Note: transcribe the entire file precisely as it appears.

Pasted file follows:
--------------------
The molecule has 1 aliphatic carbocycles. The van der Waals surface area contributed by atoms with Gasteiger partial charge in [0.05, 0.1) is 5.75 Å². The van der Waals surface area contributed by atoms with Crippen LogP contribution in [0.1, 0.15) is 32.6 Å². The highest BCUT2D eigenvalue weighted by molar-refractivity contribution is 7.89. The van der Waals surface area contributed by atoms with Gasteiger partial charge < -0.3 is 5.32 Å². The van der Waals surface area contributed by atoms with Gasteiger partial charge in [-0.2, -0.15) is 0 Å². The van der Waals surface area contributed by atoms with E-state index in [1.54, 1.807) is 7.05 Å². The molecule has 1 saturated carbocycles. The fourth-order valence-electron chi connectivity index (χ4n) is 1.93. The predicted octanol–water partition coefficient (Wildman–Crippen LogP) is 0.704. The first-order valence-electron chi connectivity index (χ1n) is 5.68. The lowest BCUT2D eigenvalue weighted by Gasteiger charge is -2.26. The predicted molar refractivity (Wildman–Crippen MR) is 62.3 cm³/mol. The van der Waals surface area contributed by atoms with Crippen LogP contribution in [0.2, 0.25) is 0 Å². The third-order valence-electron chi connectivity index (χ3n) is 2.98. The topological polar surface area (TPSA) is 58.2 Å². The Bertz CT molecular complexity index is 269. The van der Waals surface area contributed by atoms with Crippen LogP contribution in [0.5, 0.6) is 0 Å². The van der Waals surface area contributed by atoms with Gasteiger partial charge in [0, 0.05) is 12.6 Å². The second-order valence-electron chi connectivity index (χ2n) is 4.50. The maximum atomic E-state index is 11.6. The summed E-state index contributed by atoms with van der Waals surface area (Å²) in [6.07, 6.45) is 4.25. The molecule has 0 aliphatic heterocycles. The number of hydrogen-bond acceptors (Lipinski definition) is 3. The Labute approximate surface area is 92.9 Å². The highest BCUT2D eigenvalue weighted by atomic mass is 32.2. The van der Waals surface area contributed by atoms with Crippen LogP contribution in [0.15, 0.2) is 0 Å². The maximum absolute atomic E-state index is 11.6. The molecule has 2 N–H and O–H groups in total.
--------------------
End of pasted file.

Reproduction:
The molecule has 1 aliphatic carbocycles. The van der Waals surface area contributed by atoms with Gasteiger partial charge in [0.05, 0.1) is 5.75 Å². The van der Waals surface area contributed by atoms with Crippen LogP contribution in [0.1, 0.15) is 32.6 Å². The highest BCUT2D eigenvalue weighted by molar-refractivity contribution is 7.89. The van der Waals surface area contributed by atoms with Gasteiger partial charge < -0.3 is 5.32 Å². The van der Waals surface area contributed by atoms with Gasteiger partial charge in [-0.2, -0.15) is 0 Å². The van der Waals surface area contributed by atoms with E-state index in [1.54, 1.807) is 7.05 Å². The molecule has 1 saturated carbocycles. The fourth-order valence-electron chi connectivity index (χ4n) is 1.93. The predicted octanol–water partition coefficient (Wildman–Crippen LogP) is 0.704. The first-order valence-electron chi connectivity index (χ1n) is 5.68. The lowest BCUT2D eigenvalue weighted by Gasteiger charge is -2.26. The predicted molar refractivity (Wildman–Crippen MR) is 62.3 cm³/mol. The van der Waals surface area contributed by atoms with Crippen LogP contribution in [0.2, 0.25) is 0 Å². The third-order valence-electron chi connectivity index (χ3n) is 2.98. The topological polar surface area (TPSA) is 58.2 Å². The Bertz CT molecular complexity index is 269. The van der Waals surface area contributed by atoms with Crippen LogP contribution in [0.5, 0.6) is 0 Å². The van der Waals surface area contributed by atoms with Gasteiger partial charge in [0, 0.05) is 12.6 Å². The second-order valence-electron chi connectivity index (χ2n) is 4.50. The maximum atomic E-state index is 11.6. The summed E-state index contributed by atoms with van der Waals surface area (Å²) in [6.07, 6.45) is 4.25. The molecule has 0 aliphatic heterocycles. The number of hydrogen-bond acceptors (Lipinski definition) is 3. The Labute approximate surface area is 92.9 Å². The highest BCUT2D eigenvalue weighted by atomic mass is 32.2. The van der Waals surface area contributed by atoms with Crippen LogP contribution in [0.15, 0.2) is 0 Å². The maximum absolute atomic E-state index is 11.6. The molecule has 2 N–H and O–H groups in total.